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SUPREM COURT. Tuesday, April 29., Nelson Examiner and New Zealand Chronicle, Volume XXXII, Issue 37, 7 May 1873
SUPREM COURT. Tuesday, April 29.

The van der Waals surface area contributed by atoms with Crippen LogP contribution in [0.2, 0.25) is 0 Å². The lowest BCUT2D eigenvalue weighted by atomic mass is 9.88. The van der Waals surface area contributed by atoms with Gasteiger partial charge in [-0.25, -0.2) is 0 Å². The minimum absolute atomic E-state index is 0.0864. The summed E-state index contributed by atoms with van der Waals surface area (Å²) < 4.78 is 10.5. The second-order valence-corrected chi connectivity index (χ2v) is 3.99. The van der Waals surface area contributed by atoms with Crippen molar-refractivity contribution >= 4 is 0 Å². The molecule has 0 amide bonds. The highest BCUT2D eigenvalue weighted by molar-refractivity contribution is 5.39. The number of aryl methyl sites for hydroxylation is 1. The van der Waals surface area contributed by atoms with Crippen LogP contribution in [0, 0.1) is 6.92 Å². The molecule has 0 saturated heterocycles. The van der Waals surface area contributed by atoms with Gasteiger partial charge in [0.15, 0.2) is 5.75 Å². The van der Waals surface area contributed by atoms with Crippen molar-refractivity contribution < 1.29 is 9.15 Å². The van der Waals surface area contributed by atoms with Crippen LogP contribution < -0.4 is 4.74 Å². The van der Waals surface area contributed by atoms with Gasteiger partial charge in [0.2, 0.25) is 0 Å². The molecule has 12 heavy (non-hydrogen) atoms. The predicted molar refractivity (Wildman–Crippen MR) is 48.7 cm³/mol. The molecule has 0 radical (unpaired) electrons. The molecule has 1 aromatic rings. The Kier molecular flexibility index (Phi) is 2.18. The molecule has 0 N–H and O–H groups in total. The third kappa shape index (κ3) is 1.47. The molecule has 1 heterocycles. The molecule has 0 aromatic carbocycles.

[Before his Honour Mr. Justice Richmond.] IN BANCO. Eyes v. Henderson. In this action, which is brought to recover damages for an alleged libel, the plaintiff is Mr. W. H. Eyes, of Blenheim, and the defendant Mr. G. Henderson, of the same place. The following is a brief outline of the pleadings : — The plaintiff's declaration states in the first count, that the plaintiff held the offices of Commissioner of Crown Lands for the Province of Marlborough, Sheriff in the same province, and Justice of the Peace for the colony, and thut whilst he held these offices, the defendant, at a public meeting held at Blenheim on the 28th October last, published " a certain false, scandalous, malicious, and defamatory libel" concerning the plaintiff, embodied in the following resolution : — " This meeting being deeply impressed with the conviction, that any person holding the office of Sheriff, aud other high colonial and provincial appointments, should be of good moral character ; and having good reason to believe that the person holding these offices in this province is leading a life of open aud flagrant immorality, thus bringing a Bcandal on the district, we are therefore of opinion that a petition should be prepared for signature and presentation to his Excellency the Governor, asking inquiries to be made into the truth of these allegations, and, if found correct, that this unworthy person be removed from the office he now holds." The second countjof the declaration states, that whilst the plaintiff was holding the office abovomentioned, the defendant published a libel concerning the plaintiff, consisting of a petition to his Excellency the Governor from tho inhabitants of Blenheim, parts of which Btate as follows :—: — " That a great scandal exists in this district, having reference to William Henry Eyes, Esquire, one of her Majesty's Justices of tho Peace, Sheriff of the province, and who holds other high Government appointments. " Thut the public mind here is much excited about this scandal, and a public meeting has been held showing unanimous indignation against the said William Henry Eyes. " That your petitioners are of opinion, that it is neither for the peace nor well-being of the district that any person should hold these high offices who is leading the lifo which is ulleged of the said William Henry Eyes." The petition concludes with a request . for ininquiry, and that such steps might be taken to remove " this reproach " from the petitioners as might seem best. The plaintiff alleges, that in consequence of theso grievances complained of in the first and second counts, he has been " greatly injured in his reputation, and has suffered great pain of body and mind and loss in hi 3 employment," and has been put to great expense in going to and from Wellington to clear himself from the charges brought against him ; and claims £800 for damages, and £200 for travelliug expenses, under each couut — in ull, £2,000. The defendant's plea is divided into paragraphs embodying the following matters of defence :—l.: — 1. Not guilty. 2. That defendant was Mayor of Blenheim, and that the alleged libel complained of in tho first count of the declaration, was a resolution properly put by him to the meeting, as chairman of such meeting. 3. That the alleged libel was a fair comment on the matters referred to iv it, and on the plaintiff's coYiduct as a public officer. 4. That the statements made in the alleged libel were and are true. 5. That the persons present at the said meeting bad good reason to believe that the plaintiff was leading a life of " flagrant immorality." 6. Sets out the particular facts of the scandal about the plaintiff. As to the second count : — 7. Not guilty. 8. Fuir comment. 9. That the statements about the plaintiff are true. 10. Repeats the allegations contained in paragraph 6. 11. That great excitement and indignation existed in reference to the 6aid scandal. 12. That the words set out iv the third paragraph of the petition are true. The plaintiff treated the separate paragraphs as distinct pleas, and joined issue upon the lest, 4th, and 7th, which are therefore not affected by the demurrer, and demurred to the remainder, tho defendant joining demurrer upon them, but contending that the whole ought to bo taken as one plea. This last point was overruled upon the argument. The demurrer was elaborately argued at Nelson, on Tuesday, April 29th. Mr. Tkaveks, of Wellington, appeared for plaintiff in support of tho demurrer, and in the course of his argument cited Davidson v. Duncan, 7 B. and 81. 229 ; Hearne v. Stowell, referred to in Starkie on Libel, 3rd cd., 243 ; Wason »'. Walter, L. Hep., 4Q. B. 73 ; Jones v. Black, L. Sep., 5 C. P. 32. Mr. Pitt, of Nelson, instructed by Mr. Conollt, of Picton, appeared for defendant in support of the pleas. He cited Lewis v. Lory, 27 L. J., Q. B. 232 j Beatson v. Skene, 29 L. J., Ex., 430 ; Harrison v. Bush, 24 L. J., Q. B. 367 ; M'Kellar v. Brown, Macassey 905 ; George v. Goddard, 2 F. and F. 623 5 Lucan v. Smith, 26 L. J., Ex. 94; M'Dougall v. Claridge. 1 Campbell 266 ; Fairuian v. Ives, B. and Aid., 642 ; Carr v. Duckett, 29 L. J.., Ex., 463. On Monday, May sth, his Honour delivered the following elaborate judgment :— In this action the plaintiff, who is a Justice of the Peace, holding the offices of Sheriff and Commissioner of Crown Lands in and for the Province of Marlborough, complains of alleged libel reflecting upon him both in his publio and private capacity. It appears that tho defendant presided as chairman at a publio meeting of the inhabitants of Blenheim, and that, as chairman, he put to the meeting the resolution which constitutes the libel complained of in the first count of the declaration. The resolution aiserts, thut there was good reason to believe that the plaintiff was " leading & life of open and flagrant immorality, thus bringing a scandal on the district," and purports to express the opinion of the meeting, that a petition should be presented to the Governor, prayiDg inquiry to be made into the the truth of the allegations against the plaintiff, and, "if found correct, that this unworthy person be removed from the office he novr holds." A second count charges the defendant with libelling the plaintiff by tho publication of a petition to the Governor, purporting to proceed from inhabitants of the Province of Marlborough, stating " that a great scandal exists in this district, having reference ti> the plaintiff ;" \ and, after allegations importing that the plaintiff's alleged mode of life was exciting publio indignation, praying inquiry, with a view to taking stepß " to remove this reproach" from the petitioners. The defendant has pleaded not guilty to each count, together -with justifications of the alleged libels as true, aud a number of other pleas. All the special pleas are demurred to, except the third plea to the first count, whica alleges, in general terms, the truth of the statements contained in the resolutions. Beginning with the pleas to the first count ; the second of these alleges, in substance, that at the time of the alleged grievance, the defendant was Mayor of Blenheim, and, as such, was requested to preside, and did preside, at the public meeting at which the resolution complained of was proposed ; and that the defendant published tho alleged libel no otherwise than by submitting the resolution to the meeting as chairman, and without any malicious intent. It was not argued, nor do I think it could have been buccsbfully contended, that the putting of a resolution to a publio meeting, by the chairman, is not in law a publication by him of the matter of tho resolution. The other point raised by the plea is the existence of some privilege, by virtue of which the defendant, either as Mayor of the Borough, or as chairman of a public meeting, is exempted from the ordinary responsibility of one who concurs in the publication of defamatory matter. But plainly, too plainly, indeed, for argument, the defendant was not bo privileged in either capacity. It is very usual for the Mayor of a Borough to preside at voluntary assemblages of thn inhabitants, held for the discussion of matters of local interest. But on such occasions the Mayor does not attend in his official capacity,